Buildings are getting older. One of the buildings I went to school in was over 100 years old when I graduated, and it was used for another 20 years before being replaced. According to the facilities report in linked in the prior article, there was $2.7 million dollars of capital budget spent on 10 "projects" which have no other detail. Since the number of projects is only 10, don't you think that putting a single line of description in a 100+ page report on what those projects were would be reasonable? This is typical AAPS thinking, hide much of what the budget is used for in long reports that don't actually say how it was spent. Let the board treasurer come forward with a complete list of projects the sinking fund has been used for, as well as the "extra" projects that the remaining bond money was used for. So that the community is informed on how the money is actually spent. If they really want more, then be transparent with the funds that have already been voted on. As to new buildings, I agree some may need to be replaced, the question is can the district avoid the gold plating that went into Skyline? If Skyline had been built as a magnet school, as most of the people in the various meetings suggested and voted for - instead of the comprehensive school that was built - the building would have cost less than 1/2 of what it did. It would have had a better chance of meeting the LEED criteria that the district spent so much more money chasing. The cost to operate would have been much less as well. But, that is water over the dam. Can they really follow the laws - instead of spending more than $1 million over the years fixing ADA issues, like they have in Skyline. There is no excuse for not building Skyline to ADA standards, none at all. The fact that the district spent the money after the fact and did not chase down the architect to fix it is beyond me. Can the BOE do a better job this time with a building program?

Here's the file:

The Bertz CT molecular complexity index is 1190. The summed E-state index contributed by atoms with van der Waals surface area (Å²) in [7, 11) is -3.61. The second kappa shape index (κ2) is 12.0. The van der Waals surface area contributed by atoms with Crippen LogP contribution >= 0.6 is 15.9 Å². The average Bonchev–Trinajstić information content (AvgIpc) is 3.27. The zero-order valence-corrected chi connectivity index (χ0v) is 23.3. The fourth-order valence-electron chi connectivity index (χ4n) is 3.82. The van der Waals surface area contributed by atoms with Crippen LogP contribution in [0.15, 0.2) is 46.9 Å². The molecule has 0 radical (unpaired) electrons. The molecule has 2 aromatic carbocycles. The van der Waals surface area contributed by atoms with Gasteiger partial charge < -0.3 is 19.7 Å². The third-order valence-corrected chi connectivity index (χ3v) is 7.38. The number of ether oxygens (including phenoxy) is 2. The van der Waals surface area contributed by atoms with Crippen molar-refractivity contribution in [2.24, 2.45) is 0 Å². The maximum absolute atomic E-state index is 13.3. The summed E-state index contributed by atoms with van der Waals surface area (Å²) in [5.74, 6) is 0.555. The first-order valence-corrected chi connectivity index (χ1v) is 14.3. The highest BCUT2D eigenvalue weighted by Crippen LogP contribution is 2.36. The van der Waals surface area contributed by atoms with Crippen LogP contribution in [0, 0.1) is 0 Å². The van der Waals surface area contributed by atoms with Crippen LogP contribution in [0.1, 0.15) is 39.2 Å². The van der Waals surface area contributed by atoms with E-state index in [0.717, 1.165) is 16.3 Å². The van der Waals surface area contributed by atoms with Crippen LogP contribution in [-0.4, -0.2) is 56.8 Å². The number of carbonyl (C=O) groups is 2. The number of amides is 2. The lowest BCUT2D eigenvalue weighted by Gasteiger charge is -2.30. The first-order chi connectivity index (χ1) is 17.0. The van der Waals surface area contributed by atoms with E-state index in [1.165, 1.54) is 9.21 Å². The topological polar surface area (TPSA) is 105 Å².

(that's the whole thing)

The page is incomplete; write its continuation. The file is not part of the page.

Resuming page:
Thu, Aug 22, 2013 : 10:48 a.m.

With budget constraints, why not move Balas operations to Pioneer which lost student population to Skyline? Studies have shown there is space for those operations. With budget constraints, the district continues to offer rec. and ed. programs and pay substantial salaries for those staffers. At the same time the city, and surrounding townships offer similar programs. Why not merge these activities into some sort of agreement between those organization to cut costs to the district? While it may be nice to have these available the core business of the district is to offer K-12 education. Where has cooperation between city bus service and AAPS transportion? Is this still an option? Breaking down the silos between city, university and the district could be an opportunity to shed costs for every organization and eliminate administrative salaries that continue to grow (AAPS transportion director makes over 100k at last check).


Thu, Aug 22, 2013 : 11:06 a.m.

Gloriagirl - Rec&Ed, including ALL staff costs is self supporting within a few dollars each year. How they manage to make the program balance so well, is beyond me. They do a great job of making the changes to make the program revenue neutral (including space rental in the various buildings and recreational fields). This is one area where making cuts makes zero sense since it is fully funded by the people who use it. And if it is not in one year, the next year is setup to recover any shortfalls. On the rest of your suggestions, I fully agree.

Basic Bob

Thu, Aug 22, 2013 : 10:37 a.m.

Jones School was built in 1925. It reopened in 1972 as Community High School.